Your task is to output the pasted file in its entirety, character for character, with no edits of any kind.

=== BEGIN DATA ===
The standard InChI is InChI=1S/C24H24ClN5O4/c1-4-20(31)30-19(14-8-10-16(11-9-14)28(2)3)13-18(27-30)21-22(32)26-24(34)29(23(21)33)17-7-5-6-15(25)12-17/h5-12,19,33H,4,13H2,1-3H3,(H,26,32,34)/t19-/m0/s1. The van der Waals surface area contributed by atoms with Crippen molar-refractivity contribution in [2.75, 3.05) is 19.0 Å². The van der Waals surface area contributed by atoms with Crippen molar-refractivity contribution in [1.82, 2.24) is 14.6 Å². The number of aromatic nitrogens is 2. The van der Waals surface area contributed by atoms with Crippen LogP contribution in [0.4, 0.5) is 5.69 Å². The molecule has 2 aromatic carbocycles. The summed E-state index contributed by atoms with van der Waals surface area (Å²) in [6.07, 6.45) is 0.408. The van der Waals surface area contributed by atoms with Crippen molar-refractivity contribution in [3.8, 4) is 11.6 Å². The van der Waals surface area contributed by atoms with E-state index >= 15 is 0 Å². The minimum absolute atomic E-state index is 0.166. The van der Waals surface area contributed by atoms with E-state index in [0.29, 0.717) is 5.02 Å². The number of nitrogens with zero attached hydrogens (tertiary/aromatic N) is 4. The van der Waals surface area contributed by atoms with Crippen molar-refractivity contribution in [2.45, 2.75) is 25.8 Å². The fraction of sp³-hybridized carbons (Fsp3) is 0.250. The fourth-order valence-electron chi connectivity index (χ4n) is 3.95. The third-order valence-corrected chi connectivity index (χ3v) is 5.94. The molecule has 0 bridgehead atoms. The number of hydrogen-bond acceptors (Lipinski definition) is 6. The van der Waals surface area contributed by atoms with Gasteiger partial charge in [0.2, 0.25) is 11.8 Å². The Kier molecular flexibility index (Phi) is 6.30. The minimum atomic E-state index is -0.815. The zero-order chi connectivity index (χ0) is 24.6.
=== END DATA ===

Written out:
The standard InChI is InChI=1S/C24H24ClN5O4/c1-4-20(31)30-19(14-8-10-16(11-9-14)28(2)3)13-18(27-30)21-22(32)26-24(34)29(23(21)33)17-7-5-6-15(25)12-17/h5-12,19,33H,4,13H2,1-3H3,(H,26,32,34)/t19-/m0/s1. The van der Waals surface area contributed by atoms with Crippen molar-refractivity contribution in [2.75, 3.05) is 19.0 Å². The van der Waals surface area contributed by atoms with Crippen molar-refractivity contribution in [1.82, 2.24) is 14.6 Å². The number of aromatic nitrogens is 2. The van der Waals surface area contributed by atoms with Crippen LogP contribution in [0.4, 0.5) is 5.69 Å². The molecule has 2 aromatic carbocycles. The summed E-state index contributed by atoms with van der Waals surface area (Å²) in [6.07, 6.45) is 0.408. The van der Waals surface area contributed by atoms with Crippen molar-refractivity contribution in [3.8, 4) is 11.6 Å². The van der Waals surface area contributed by atoms with E-state index >= 15 is 0 Å². The minimum absolute atomic E-state index is 0.166. The van der Waals surface area contributed by atoms with E-state index in [0.29, 0.717) is 5.02 Å². The number of nitrogens with zero attached hydrogens (tertiary/aromatic N) is 4. The van der Waals surface area contributed by atoms with Crippen molar-refractivity contribution in [2.45, 2.75) is 25.8 Å². The fraction of sp³-hybridized carbons (Fsp3) is 0.250. The fourth-order valence-electron chi connectivity index (χ4n) is 3.95. The third-order valence-corrected chi connectivity index (χ3v) is 5.94. The molecule has 0 bridgehead atoms. The number of hydrogen-bond acceptors (Lipinski definition) is 6. The van der Waals surface area contributed by atoms with Gasteiger partial charge in [0.2, 0.25) is 11.8 Å². The Kier molecular flexibility index (Phi) is 6.30. The minimum atomic E-state index is -0.815. The zero-order chi connectivity index (χ0) is 24.6.